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To say that the Prince of Wales’ relationship with his sons is complex is an understatement.
Both William and Harry have historically accused Charles of being a ‘laissez-faire’ father – one more preoccupied with weighty affairs of state and his considerable philanthropic legacy than bath time, wrestling matches and bedtime stories, writes Rebecca English.
It’s not entirely fair, of course. The reality when it comes to the Royal Family – as with any family – is always more complicated.
Like other royals, Charles was ‘deeply, deeply’ hurt at the manner of Harry and Meghan’s bitter exit from the family in 2020.
Still, as Harry and William’s relationship descended into acrimony, their father tried to remain a non-partisan figure – partly because Charles has always shied away from personal confrontation with his sons, but also because he genuinely wanted to retain a Swiss-like neutrality between them.
But, while disappointing, the statement from the prince’s Los Angeles-based spokesman effectively throwing his father ‘under a bus’ over the ‘cash for honors’ investigation did not come as much of a surprise.
The comment, which was belatedly issued yesterday after a newspaper highlighted Harry’s own links with Saudi billionaire Mahfouz Marei Mubarak bin Mahfouz, was at pains to try to emphasize the younger prince’s own foresight. It glossed over Harry’s private meeting with Mahfouz (pictured with the prince in 2013) in a close friend’s pub in Chelsea – and a subsequent encounter at Clarence House where he was said to have joked: ‘Has father beaten me to it and got the money?’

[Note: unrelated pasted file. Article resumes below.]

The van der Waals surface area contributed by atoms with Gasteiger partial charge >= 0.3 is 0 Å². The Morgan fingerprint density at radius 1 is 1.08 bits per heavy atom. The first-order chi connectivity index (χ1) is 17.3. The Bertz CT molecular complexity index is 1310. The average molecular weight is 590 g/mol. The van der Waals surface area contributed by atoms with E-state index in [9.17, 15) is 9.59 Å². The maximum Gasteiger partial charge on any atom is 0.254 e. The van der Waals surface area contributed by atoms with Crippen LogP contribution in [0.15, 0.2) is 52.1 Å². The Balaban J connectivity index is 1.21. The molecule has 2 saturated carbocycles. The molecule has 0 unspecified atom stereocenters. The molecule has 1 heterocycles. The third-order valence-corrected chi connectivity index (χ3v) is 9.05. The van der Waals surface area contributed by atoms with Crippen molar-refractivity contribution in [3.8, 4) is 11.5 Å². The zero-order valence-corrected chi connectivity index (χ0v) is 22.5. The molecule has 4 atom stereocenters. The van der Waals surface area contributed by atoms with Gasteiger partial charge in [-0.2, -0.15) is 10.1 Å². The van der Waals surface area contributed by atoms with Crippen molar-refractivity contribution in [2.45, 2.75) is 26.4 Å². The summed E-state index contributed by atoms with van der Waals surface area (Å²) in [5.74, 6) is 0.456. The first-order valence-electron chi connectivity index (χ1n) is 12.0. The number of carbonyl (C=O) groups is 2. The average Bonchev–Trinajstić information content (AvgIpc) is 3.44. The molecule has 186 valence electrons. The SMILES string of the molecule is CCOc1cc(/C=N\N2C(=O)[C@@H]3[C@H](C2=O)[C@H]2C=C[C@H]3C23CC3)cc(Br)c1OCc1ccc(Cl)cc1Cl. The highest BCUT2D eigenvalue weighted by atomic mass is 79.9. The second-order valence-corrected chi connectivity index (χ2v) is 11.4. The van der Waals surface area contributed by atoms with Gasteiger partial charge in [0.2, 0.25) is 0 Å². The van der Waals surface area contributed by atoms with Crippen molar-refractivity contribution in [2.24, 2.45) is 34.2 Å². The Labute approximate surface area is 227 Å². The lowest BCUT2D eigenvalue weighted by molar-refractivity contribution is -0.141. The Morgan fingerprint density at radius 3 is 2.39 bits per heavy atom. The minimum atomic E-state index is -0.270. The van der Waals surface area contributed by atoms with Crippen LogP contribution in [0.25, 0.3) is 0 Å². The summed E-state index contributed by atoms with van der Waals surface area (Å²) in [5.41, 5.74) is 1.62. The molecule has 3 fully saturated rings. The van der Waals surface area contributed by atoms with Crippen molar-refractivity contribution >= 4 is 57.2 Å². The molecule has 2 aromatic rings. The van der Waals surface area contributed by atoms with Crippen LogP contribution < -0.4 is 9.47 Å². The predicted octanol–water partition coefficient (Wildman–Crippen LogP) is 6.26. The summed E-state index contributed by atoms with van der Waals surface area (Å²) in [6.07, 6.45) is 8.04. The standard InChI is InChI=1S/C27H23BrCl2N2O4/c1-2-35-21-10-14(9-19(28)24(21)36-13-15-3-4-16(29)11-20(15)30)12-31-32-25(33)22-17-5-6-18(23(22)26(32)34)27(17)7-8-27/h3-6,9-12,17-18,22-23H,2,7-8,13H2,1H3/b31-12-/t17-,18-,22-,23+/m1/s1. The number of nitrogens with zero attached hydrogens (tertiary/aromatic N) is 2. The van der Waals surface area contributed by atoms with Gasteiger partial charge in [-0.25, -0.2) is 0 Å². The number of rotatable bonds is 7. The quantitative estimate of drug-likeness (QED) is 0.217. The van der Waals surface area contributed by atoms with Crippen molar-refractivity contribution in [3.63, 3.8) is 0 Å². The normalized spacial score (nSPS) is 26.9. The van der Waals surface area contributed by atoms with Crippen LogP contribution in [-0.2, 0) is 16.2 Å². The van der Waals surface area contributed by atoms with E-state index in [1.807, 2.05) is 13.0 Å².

Much as there is the notion of collective responsibility at Cabinet level, so is it within the folds of the Royal Family: defend your position directly and to the point by all means, but not at the expense of your nearest and dearest.
Harry’s statement, however, was liberally sprinkled with digs at his father – the reference to ‘the CBE scandal’, for example.
Then there was the suggestion that the younger prince and his advisers saw sense at the earliest possible opportunity, when Charles’ former senior aide Michael Fawcett – and presumably the Prince of Wales himself – did not.
As for the claim that Harry ‘expressed his concerns’ about the donor… well, to whom? Certainly no one within his father’s household has any recollection about this at all.
Indeed, I understand that Charles wasn’t even aware until this weekend that his son had met Mahfouz in a west London pub, let alone encouraged his charity to accept any money from him.
If Harry was that concerned about the Saudi billionaire, surely he could have warned his father, possibly when he saw him at his London residence the same day.
It was also no secret, subsequently, that Mahfouz had become a major donor to Charles’ charitable endeavors – he had a wood named after him at Dumfries House, the Scottish seat of his charitable empire, after all.
Contrary to claims in the BBC’s recent controversial documentary on royals and the media that the three royal households are all too quick ‘brief’ against each other, Clarence House was again maintaining a dignified silence last night.
But one loyal friend of the Prince of Wales felt obliged to ask: ‘If Harry indeed had such deep concern about this man and his “motives”, then why on earth did he not tell his charity, Sentebale, to just hand the £50,000 ($66,185) he had given them back?’